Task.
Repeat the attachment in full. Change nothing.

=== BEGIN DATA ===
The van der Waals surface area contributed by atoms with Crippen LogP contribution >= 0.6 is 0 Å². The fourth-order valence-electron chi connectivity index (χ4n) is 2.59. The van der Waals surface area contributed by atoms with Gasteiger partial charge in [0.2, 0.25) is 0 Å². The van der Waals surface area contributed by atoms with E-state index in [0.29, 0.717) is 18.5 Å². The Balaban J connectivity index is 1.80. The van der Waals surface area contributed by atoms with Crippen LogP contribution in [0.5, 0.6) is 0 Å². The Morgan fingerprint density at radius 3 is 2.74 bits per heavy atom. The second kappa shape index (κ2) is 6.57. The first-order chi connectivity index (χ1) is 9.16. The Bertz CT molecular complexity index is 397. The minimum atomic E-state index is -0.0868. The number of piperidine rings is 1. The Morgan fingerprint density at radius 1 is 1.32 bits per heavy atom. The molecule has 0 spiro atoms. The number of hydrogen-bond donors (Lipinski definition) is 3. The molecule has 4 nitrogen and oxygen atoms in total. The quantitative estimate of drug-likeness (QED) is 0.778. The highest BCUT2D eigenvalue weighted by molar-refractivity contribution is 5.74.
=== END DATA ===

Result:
The van der Waals surface area contributed by atoms with Crippen LogP contribution >= 0.6 is 0 Å². The fourth-order valence-electron chi connectivity index (χ4n) is 2.59. The van der Waals surface area contributed by atoms with Gasteiger partial charge in [0.2, 0.25) is 0 Å². The van der Waals surface area contributed by atoms with E-state index in [0.29, 0.717) is 18.5 Å². The Balaban J connectivity index is 1.80. The van der Waals surface area contributed by atoms with Crippen LogP contribution in [0.5, 0.6) is 0 Å². The Morgan fingerprint density at radius 3 is 2.74 bits per heavy atom. The second kappa shape index (κ2) is 6.57. The first-order chi connectivity index (χ1) is 9.16. The Bertz CT molecular complexity index is 397. The minimum atomic E-state index is -0.0868. The number of piperidine rings is 1. The Morgan fingerprint density at radius 1 is 1.32 bits per heavy atom. The molecule has 0 spiro atoms. The number of hydrogen-bond donors (Lipinski definition) is 3. The molecule has 4 nitrogen and oxygen atoms in total. The quantitative estimate of drug-likeness (QED) is 0.778. The highest BCUT2D eigenvalue weighted by molar-refractivity contribution is 5.74.